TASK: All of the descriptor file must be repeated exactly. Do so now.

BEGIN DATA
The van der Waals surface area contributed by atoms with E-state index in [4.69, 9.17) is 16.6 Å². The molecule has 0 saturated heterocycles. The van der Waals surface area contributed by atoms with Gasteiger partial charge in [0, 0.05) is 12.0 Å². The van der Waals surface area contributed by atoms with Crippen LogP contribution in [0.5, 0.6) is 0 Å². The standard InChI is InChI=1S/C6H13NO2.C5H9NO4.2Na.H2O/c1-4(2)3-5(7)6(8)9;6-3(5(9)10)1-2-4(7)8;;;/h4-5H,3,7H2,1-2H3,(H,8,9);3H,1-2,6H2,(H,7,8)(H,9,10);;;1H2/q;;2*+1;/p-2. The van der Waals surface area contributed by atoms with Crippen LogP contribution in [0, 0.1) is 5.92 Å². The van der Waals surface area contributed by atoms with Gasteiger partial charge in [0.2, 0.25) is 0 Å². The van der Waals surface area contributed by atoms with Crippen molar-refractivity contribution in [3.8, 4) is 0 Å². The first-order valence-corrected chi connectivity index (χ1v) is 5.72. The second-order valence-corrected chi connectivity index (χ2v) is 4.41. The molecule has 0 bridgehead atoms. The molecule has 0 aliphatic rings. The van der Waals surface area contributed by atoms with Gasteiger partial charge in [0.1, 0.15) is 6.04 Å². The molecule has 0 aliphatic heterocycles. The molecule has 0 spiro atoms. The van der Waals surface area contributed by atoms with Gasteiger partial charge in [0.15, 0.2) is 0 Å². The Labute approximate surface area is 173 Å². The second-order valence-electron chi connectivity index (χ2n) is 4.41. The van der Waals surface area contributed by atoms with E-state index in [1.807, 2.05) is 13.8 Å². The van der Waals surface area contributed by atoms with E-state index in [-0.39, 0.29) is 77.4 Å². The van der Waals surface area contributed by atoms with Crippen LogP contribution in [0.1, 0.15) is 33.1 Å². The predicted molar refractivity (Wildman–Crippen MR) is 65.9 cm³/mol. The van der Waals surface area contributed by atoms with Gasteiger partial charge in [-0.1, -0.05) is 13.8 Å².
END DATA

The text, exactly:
The van der Waals surface area contributed by atoms with E-state index in [4.69, 9.17) is 16.6 Å². The molecule has 0 saturated heterocycles. The van der Waals surface area contributed by atoms with Gasteiger partial charge in [0, 0.05) is 12.0 Å². The van der Waals surface area contributed by atoms with Crippen LogP contribution in [0.5, 0.6) is 0 Å². The standard InChI is InChI=1S/C6H13NO2.C5H9NO4.2Na.H2O/c1-4(2)3-5(7)6(8)9;6-3(5(9)10)1-2-4(7)8;;;/h4-5H,3,7H2,1-2H3,(H,8,9);3H,1-2,6H2,(H,7,8)(H,9,10);;;1H2/q;;2*+1;/p-2. The van der Waals surface area contributed by atoms with Crippen LogP contribution in [0, 0.1) is 5.92 Å². The van der Waals surface area contributed by atoms with Gasteiger partial charge in [0.2, 0.25) is 0 Å². The van der Waals surface area contributed by atoms with Crippen molar-refractivity contribution in [3.8, 4) is 0 Å². The first-order valence-corrected chi connectivity index (χ1v) is 5.72. The second-order valence-corrected chi connectivity index (χ2v) is 4.41. The molecule has 0 bridgehead atoms. The molecule has 0 aliphatic rings. The van der Waals surface area contributed by atoms with Gasteiger partial charge in [0.1, 0.15) is 6.04 Å². The molecule has 0 aliphatic heterocycles. The molecule has 0 spiro atoms. The van der Waals surface area contributed by atoms with Gasteiger partial charge in [0.15, 0.2) is 0 Å². The Labute approximate surface area is 173 Å². The second-order valence-electron chi connectivity index (χ2n) is 4.41. The van der Waals surface area contributed by atoms with E-state index in [1.807, 2.05) is 13.8 Å². The van der Waals surface area contributed by atoms with E-state index in [-0.39, 0.29) is 77.4 Å². The van der Waals surface area contributed by atoms with Crippen LogP contribution in [0.1, 0.15) is 33.1 Å². The predicted molar refractivity (Wildman–Crippen MR) is 65.9 cm³/mol. The van der Waals surface area contributed by atoms with Gasteiger partial charge in [-0.1, -0.05) is 13.8 Å².